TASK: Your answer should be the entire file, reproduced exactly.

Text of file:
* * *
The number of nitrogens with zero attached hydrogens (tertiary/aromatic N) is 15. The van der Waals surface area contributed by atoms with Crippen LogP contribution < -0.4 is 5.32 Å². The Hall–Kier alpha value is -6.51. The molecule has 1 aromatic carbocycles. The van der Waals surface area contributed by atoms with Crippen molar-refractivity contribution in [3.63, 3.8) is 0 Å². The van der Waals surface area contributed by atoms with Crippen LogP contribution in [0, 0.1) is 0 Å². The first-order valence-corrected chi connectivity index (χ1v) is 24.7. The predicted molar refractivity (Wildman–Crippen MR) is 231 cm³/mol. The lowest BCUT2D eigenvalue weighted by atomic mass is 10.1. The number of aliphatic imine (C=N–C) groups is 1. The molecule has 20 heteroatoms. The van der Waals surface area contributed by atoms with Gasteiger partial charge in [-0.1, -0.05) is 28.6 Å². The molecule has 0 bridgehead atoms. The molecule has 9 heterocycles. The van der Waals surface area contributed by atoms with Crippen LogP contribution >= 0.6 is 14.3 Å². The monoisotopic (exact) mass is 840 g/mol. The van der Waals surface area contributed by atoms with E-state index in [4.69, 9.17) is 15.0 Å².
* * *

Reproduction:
The number of nitrogens with zero attached hydrogens (tertiary/aromatic N) is 15. The van der Waals surface area contributed by atoms with Crippen LogP contribution < -0.4 is 5.32 Å². The Hall–Kier alpha value is -6.51. The molecule has 1 aromatic carbocycles. The van der Waals surface area contributed by atoms with Crippen molar-refractivity contribution in [3.63, 3.8) is 0 Å². The van der Waals surface area contributed by atoms with Crippen LogP contribution in [0, 0.1) is 0 Å². The first-order valence-corrected chi connectivity index (χ1v) is 24.7. The predicted molar refractivity (Wildman–Crippen MR) is 231 cm³/mol. The lowest BCUT2D eigenvalue weighted by atomic mass is 10.1. The number of aliphatic imine (C=N–C) groups is 1. The molecule has 20 heteroatoms. The van der Waals surface area contributed by atoms with Gasteiger partial charge in [-0.1, -0.05) is 28.6 Å². The molecule has 0 bridgehead atoms. The molecule has 9 heterocycles. The van der Waals surface area contributed by atoms with Crippen LogP contribution >= 0.6 is 14.3 Å². The monoisotopic (exact) mass is 840 g/mol. The van der Waals surface area contributed by atoms with E-state index in [4.69, 9.17) is 15.0 Å².